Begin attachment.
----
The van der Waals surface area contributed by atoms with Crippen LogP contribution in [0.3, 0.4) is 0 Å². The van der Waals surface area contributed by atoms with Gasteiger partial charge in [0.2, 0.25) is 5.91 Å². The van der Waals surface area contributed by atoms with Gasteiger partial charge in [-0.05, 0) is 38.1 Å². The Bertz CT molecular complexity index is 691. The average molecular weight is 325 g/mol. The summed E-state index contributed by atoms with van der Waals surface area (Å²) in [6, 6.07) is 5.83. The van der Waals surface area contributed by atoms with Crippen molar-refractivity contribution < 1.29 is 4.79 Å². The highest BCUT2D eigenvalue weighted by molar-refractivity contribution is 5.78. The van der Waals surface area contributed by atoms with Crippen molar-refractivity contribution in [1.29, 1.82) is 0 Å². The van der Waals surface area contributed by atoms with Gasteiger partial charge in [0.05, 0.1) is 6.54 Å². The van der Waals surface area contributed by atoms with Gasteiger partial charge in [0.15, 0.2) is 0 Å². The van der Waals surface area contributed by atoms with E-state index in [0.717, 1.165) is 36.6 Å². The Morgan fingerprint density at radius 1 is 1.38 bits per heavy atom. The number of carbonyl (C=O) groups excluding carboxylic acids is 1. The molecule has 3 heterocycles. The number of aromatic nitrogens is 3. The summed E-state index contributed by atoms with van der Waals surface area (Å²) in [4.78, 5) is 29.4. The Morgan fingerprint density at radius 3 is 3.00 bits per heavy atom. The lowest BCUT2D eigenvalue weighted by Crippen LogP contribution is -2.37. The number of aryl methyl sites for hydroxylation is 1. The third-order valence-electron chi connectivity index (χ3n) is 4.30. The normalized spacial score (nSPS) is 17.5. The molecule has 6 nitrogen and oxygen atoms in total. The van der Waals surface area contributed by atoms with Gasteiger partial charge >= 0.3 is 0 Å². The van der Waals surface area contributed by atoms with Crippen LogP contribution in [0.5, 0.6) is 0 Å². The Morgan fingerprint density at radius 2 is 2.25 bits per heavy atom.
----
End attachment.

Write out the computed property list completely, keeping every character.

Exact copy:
The van der Waals surface area contributed by atoms with Crippen LogP contribution in [0.3, 0.4) is 0 Å². The van der Waals surface area contributed by atoms with Gasteiger partial charge in [0.2, 0.25) is 5.91 Å². The van der Waals surface area contributed by atoms with Gasteiger partial charge in [-0.05, 0) is 38.1 Å². The Bertz CT molecular complexity index is 691. The average molecular weight is 325 g/mol. The summed E-state index contributed by atoms with van der Waals surface area (Å²) in [6, 6.07) is 5.83. The van der Waals surface area contributed by atoms with Crippen molar-refractivity contribution < 1.29 is 4.79 Å². The highest BCUT2D eigenvalue weighted by molar-refractivity contribution is 5.78. The van der Waals surface area contributed by atoms with Crippen molar-refractivity contribution in [1.29, 1.82) is 0 Å². The van der Waals surface area contributed by atoms with Gasteiger partial charge in [0.05, 0.1) is 6.54 Å². The van der Waals surface area contributed by atoms with Gasteiger partial charge in [0.15, 0.2) is 0 Å². The van der Waals surface area contributed by atoms with E-state index in [0.717, 1.165) is 36.6 Å². The Morgan fingerprint density at radius 1 is 1.38 bits per heavy atom. The number of carbonyl (C=O) groups excluding carboxylic acids is 1. The molecule has 3 heterocycles. The number of aromatic nitrogens is 3. The summed E-state index contributed by atoms with van der Waals surface area (Å²) in [4.78, 5) is 29.4. The Morgan fingerprint density at radius 3 is 3.00 bits per heavy atom. The lowest BCUT2D eigenvalue weighted by Crippen LogP contribution is -2.37. The number of aryl methyl sites for hydroxylation is 1. The third-order valence-electron chi connectivity index (χ3n) is 4.30. The normalized spacial score (nSPS) is 17.5. The molecule has 6 nitrogen and oxygen atoms in total. The van der Waals surface area contributed by atoms with Gasteiger partial charge >= 0.3 is 0 Å². The van der Waals surface area contributed by atoms with Crippen LogP contribution in [0.5, 0.6) is 0 Å². The Morgan fingerprint density at radius 2 is 2.25 bits per heavy atom.